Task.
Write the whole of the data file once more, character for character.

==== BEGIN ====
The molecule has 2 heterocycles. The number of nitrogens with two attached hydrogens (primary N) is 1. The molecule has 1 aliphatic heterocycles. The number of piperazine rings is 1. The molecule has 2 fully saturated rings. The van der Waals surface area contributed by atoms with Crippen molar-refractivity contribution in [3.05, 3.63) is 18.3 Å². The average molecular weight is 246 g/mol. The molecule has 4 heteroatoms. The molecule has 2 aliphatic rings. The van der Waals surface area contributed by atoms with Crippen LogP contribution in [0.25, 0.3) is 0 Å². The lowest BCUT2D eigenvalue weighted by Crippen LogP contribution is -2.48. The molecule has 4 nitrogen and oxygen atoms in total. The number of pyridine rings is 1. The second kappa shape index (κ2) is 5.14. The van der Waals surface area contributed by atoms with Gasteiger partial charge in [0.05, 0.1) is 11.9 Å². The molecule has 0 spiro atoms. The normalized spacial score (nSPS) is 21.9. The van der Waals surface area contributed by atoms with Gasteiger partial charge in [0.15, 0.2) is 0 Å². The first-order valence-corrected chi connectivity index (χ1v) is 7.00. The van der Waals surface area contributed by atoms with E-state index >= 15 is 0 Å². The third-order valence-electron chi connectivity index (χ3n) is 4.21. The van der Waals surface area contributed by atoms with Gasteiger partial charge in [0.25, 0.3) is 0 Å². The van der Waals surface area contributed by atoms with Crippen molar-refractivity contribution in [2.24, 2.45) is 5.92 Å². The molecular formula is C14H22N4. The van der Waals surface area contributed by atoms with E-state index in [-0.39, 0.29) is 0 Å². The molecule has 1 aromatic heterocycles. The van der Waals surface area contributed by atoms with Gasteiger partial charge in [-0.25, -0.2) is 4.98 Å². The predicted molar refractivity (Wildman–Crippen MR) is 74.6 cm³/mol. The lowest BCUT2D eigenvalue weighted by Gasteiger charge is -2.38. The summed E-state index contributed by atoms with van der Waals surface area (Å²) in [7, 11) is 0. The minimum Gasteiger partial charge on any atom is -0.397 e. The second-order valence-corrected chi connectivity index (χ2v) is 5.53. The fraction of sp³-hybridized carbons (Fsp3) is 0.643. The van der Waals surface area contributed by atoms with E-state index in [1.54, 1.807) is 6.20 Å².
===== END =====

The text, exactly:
The molecule has 2 heterocycles. The number of nitrogens with two attached hydrogens (primary N) is 1. The molecule has 1 aliphatic heterocycles. The number of piperazine rings is 1. The molecule has 2 fully saturated rings. The van der Waals surface area contributed by atoms with Crippen molar-refractivity contribution in [3.05, 3.63) is 18.3 Å². The average molecular weight is 246 g/mol. The molecule has 4 heteroatoms. The molecule has 2 aliphatic rings. The van der Waals surface area contributed by atoms with Crippen LogP contribution in [0.25, 0.3) is 0 Å². The lowest BCUT2D eigenvalue weighted by Crippen LogP contribution is -2.48. The molecule has 4 nitrogen and oxygen atoms in total. The number of pyridine rings is 1. The second kappa shape index (κ2) is 5.14. The van der Waals surface area contributed by atoms with Gasteiger partial charge in [0.05, 0.1) is 11.9 Å². The molecule has 0 spiro atoms. The normalized spacial score (nSPS) is 21.9. The van der Waals surface area contributed by atoms with Gasteiger partial charge in [0.15, 0.2) is 0 Å². The first-order valence-corrected chi connectivity index (χ1v) is 7.00. The van der Waals surface area contributed by atoms with E-state index >= 15 is 0 Å². The third-order valence-electron chi connectivity index (χ3n) is 4.21. The van der Waals surface area contributed by atoms with Gasteiger partial charge in [0.25, 0.3) is 0 Å². The van der Waals surface area contributed by atoms with Crippen molar-refractivity contribution in [2.24, 2.45) is 5.92 Å². The molecular formula is C14H22N4. The van der Waals surface area contributed by atoms with E-state index in [-0.39, 0.29) is 0 Å². The molecule has 1 aromatic heterocycles. The van der Waals surface area contributed by atoms with Gasteiger partial charge in [-0.25, -0.2) is 4.98 Å². The predicted molar refractivity (Wildman–Crippen MR) is 74.6 cm³/mol. The lowest BCUT2D eigenvalue weighted by Gasteiger charge is -2.38. The summed E-state index contributed by atoms with van der Waals surface area (Å²) in [7, 11) is 0. The minimum Gasteiger partial charge on any atom is -0.397 e. The second-order valence-corrected chi connectivity index (χ2v) is 5.53. The fraction of sp³-hybridized carbons (Fsp3) is 0.643. The van der Waals surface area contributed by atoms with E-state index in [1.54, 1.807) is 6.20 Å².